Everything You Need to Know About Baby Bed Bugs

Americans across the country have been experiencing an unexpected, and wholly unwelcome, resurgence in bed bug infestation over the last several decades. Once considered a pest of the past, bed bugs have returned in full force to worry homes and families from coast to coast. In fact, according to the latest statistics, one out of every five Americans has experienced a bed bug infestation of their own or knows someone that has. Those are, quite frankly, staggering numbers.

The emotional toll of a bed bug infestation should not be ignored. These pests are difficult to eradicate, and their penchant for hiding in cracks and crevices make them all but impossible to find. That’s why it’s so important that we learn how to recognize the telltale signs of a bed bug invasion, and that includes learning to identify baby bed bugs before they grow up and spawn new colonies of invaders.

Nymphs – aka Baby Bed Bugs

Baby bed bugs, also called nymphs, are similar in appearance to adults apart from size and color. After hatching, baby bed bugs will pass through five stages of development before they reach adulthood.

Fist stage nymphs are tiny creatures, typically no bigger than 1/16 of an inch in length. They are pale with a yellowish-white coloring. Baby bed bugs have mostly translucent bodies and when they feed their abdomens will turn reddish brown with the blood of their victims. 

As bed bugs pass from their second stage to their final fifth stage their size will progressively become larger and darker in color. As they reach adulthood they will develop a dark brown spot in their abdomen. This marks the end of their growth cycle, with the adult bed bug clocking in at roughly ¼ inch in length.

Bed Bug Shells – aka Casings or Exoskeletons

A baby bed bug’s casing, or exoskeleton, does not grow as the nymph grows. Consequently, as the fledgling bed bug passes through its five stages of life into adulthood they must periodically shed their outer shells. A bed bug’s discarded exoskeleton looks much like the bed bug itself, though with flatter and more translucent than a living bed bug due to the lack of body within. The color of the molted shells will range from a dirty yellow to a light brown.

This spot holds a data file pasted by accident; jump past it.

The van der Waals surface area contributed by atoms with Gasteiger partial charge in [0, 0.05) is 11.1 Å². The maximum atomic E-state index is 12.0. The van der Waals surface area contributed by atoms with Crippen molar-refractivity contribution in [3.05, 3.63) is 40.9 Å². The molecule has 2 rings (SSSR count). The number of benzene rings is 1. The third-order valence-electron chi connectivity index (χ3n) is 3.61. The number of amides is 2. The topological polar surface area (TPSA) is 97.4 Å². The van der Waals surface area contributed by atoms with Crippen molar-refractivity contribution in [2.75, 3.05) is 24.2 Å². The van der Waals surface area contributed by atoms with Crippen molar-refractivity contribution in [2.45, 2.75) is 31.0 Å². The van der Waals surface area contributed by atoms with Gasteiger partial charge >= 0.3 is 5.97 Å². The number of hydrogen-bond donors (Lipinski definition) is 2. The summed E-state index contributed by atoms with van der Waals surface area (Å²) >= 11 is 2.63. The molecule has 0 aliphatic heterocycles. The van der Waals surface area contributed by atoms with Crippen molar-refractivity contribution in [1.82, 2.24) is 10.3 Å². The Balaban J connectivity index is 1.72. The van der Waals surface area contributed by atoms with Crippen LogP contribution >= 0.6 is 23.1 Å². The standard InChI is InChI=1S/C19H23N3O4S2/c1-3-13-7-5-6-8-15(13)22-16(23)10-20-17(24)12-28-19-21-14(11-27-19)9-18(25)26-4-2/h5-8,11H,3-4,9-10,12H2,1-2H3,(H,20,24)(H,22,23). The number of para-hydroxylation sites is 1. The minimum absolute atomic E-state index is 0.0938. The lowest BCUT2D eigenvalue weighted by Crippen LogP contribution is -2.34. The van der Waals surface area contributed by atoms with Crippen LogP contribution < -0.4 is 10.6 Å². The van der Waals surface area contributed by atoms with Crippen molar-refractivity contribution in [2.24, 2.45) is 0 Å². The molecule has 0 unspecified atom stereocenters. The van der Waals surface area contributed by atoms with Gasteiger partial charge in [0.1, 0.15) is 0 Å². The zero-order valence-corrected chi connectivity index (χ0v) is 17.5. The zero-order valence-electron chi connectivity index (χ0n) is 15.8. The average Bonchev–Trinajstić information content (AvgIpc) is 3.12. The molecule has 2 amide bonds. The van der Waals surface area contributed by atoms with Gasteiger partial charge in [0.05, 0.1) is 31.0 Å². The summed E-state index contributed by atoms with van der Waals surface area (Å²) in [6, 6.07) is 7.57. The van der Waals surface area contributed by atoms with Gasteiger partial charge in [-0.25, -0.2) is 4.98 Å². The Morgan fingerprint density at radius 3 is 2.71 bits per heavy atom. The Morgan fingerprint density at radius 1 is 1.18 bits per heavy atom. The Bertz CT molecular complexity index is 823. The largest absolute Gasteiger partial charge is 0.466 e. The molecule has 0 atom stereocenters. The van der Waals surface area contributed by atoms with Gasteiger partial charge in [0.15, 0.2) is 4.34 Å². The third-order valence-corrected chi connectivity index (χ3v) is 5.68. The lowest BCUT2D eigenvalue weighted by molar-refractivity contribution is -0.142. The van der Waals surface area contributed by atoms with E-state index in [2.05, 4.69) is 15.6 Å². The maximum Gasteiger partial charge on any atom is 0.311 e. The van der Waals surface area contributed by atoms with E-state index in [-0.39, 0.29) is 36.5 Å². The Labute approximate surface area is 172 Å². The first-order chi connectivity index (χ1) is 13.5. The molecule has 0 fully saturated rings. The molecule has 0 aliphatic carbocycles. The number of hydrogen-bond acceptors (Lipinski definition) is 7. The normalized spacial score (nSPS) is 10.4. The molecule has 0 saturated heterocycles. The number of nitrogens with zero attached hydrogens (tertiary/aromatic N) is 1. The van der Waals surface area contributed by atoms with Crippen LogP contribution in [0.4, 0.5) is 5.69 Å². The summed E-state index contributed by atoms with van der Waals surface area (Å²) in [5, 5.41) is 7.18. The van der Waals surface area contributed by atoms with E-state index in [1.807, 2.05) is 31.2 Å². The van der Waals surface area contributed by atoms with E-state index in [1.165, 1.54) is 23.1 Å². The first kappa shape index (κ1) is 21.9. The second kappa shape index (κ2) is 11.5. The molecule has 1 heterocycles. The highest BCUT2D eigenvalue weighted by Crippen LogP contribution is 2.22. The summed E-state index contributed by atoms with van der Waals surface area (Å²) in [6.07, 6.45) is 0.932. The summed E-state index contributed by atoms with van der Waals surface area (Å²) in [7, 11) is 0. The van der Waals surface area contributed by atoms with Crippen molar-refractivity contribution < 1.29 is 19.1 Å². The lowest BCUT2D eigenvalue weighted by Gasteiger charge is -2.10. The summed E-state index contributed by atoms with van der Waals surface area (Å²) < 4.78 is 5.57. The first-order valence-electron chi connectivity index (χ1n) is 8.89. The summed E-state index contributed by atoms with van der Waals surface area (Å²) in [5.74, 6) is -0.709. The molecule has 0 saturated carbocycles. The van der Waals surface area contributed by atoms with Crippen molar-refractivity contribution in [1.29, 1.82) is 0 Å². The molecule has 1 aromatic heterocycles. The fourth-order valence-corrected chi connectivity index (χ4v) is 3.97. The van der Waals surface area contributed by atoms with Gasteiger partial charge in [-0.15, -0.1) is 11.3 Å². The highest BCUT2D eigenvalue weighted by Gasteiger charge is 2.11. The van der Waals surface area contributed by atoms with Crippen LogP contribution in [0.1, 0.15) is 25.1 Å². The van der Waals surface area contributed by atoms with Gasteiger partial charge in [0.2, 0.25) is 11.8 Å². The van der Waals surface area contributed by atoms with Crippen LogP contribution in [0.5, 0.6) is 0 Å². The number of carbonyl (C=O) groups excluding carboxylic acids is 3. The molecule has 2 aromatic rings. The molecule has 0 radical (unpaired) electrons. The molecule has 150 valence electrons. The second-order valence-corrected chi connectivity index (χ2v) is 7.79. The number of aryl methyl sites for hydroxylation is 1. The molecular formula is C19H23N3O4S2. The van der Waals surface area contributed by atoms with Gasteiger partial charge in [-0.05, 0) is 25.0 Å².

If you are finding discarded exoskeletons in your home or office you most definitely have a bed bug invasion on your hand. The colony is clearly breeding, and the baby bed bugs are strong and healthy enough to pass through the cycles of life into the species’ adulthood. Now is the time to contact a professional bed bug removal service and launch a concerted campaign of bed bug elimination.

Do Baby Bed Bugs Bite?

This is one of the most commonly asked questions concerning baby bed bugs. The short answer is “Yes, baby bugs most certainly bite”. Nymphs begin to feed almost immediately, and you and your family are their preferred source of nutrition. In fact, if you find you are being bitten by bed bugs the chances are fairly high that babies are the culprits. Young bed bugs need food to survive and grow, so they must feed more often than their adult counterparts who can survive for longer periods of time without a blood meal.

Baby bed bug bites will have the same appearance as adult bites. They typically appear in clusters of two or three bites, and have a raised and reddish welt-like appearance. Most victims of a bed bug bite find the affected areas sensitive to the touch and extremely itchy. People who have a lower tolerance to bed bug bites may also find that the bites themselves develop into tiny blisters, which can take weeks to subside.

Baby Bed Bugs are a Sure Sign of Invasion

Bed bugs typically find their way into people’s homes and offices by hitching a ride on pants legs, topcoats, or luggage. These invading insects are almost exclusively adults, as nymphs do not have the strength or wherewithal to survive such an ordeal. So, it is extremely unlikely that any nymphs would be found in isolation in a new environment.

If you are starting to notice any of the signs of baby bed bugs in your home or workplace there is a very strong chance that you will be dealing with a full-scale infestation. The original invading bed bugs have had time to breed and new generations of bed bugs are working their way through their life cycles and on into adulthood. 

Now is the time to take affirmative action. Contact a reputable bed bug removal service and schedule an inspection as soon as possible. Work with your inspection and removal experts to develop and attack plan that will eradicate the infestation from your home or office. The longer you delay, the more difficult it will be to successfully eliminate the invading bed bugs.

Published by Scott Palatnik

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